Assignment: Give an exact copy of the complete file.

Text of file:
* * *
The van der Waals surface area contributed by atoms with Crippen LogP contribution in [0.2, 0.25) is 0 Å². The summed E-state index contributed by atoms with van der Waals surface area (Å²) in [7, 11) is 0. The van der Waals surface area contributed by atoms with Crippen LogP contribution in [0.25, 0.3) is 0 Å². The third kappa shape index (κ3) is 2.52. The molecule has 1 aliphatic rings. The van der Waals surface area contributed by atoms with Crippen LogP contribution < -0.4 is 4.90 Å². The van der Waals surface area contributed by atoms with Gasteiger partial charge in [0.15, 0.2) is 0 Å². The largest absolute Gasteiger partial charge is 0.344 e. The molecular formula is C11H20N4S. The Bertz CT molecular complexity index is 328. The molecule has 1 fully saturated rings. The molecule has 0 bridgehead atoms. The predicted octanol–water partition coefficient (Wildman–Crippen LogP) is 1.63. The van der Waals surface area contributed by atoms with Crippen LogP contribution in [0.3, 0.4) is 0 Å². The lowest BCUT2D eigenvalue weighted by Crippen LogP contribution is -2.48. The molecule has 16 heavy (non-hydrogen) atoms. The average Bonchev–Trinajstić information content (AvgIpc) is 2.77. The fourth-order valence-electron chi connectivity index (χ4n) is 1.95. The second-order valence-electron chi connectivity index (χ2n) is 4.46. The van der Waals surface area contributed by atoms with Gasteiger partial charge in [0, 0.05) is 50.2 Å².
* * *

The van der Waals surface area contributed by atoms with Crippen LogP contribution in [0.2, 0.25) is 0 Å². The summed E-state index contributed by atoms with van der Waals surface area (Å²) in [7, 11) is 0. The van der Waals surface area contributed by atoms with Crippen LogP contribution in [0.25, 0.3) is 0 Å². The third kappa shape index (κ3) is 2.52. The molecule has 1 aliphatic rings. The van der Waals surface area contributed by atoms with Crippen LogP contribution < -0.4 is 4.90 Å². The van der Waals surface area contributed by atoms with Gasteiger partial charge in [0.15, 0.2) is 0 Å². The largest absolute Gasteiger partial charge is 0.344 e. The molecular formula is C11H20N4S. The Bertz CT molecular complexity index is 328. The molecule has 1 fully saturated rings. The molecule has 0 bridgehead atoms. The predicted octanol–water partition coefficient (Wildman–Crippen LogP) is 1.63. The van der Waals surface area contributed by atoms with Crippen LogP contribution in [0.3, 0.4) is 0 Å². The lowest BCUT2D eigenvalue weighted by Crippen LogP contribution is -2.48. The molecule has 16 heavy (non-hydrogen) atoms. The average Bonchev–Trinajstić information content (AvgIpc) is 2.77. The fourth-order valence-electron chi connectivity index (χ4n) is 1.95. The second-order valence-electron chi connectivity index (χ2n) is 4.46. The van der Waals surface area contributed by atoms with Gasteiger partial charge in [0, 0.05) is 50.2 Å².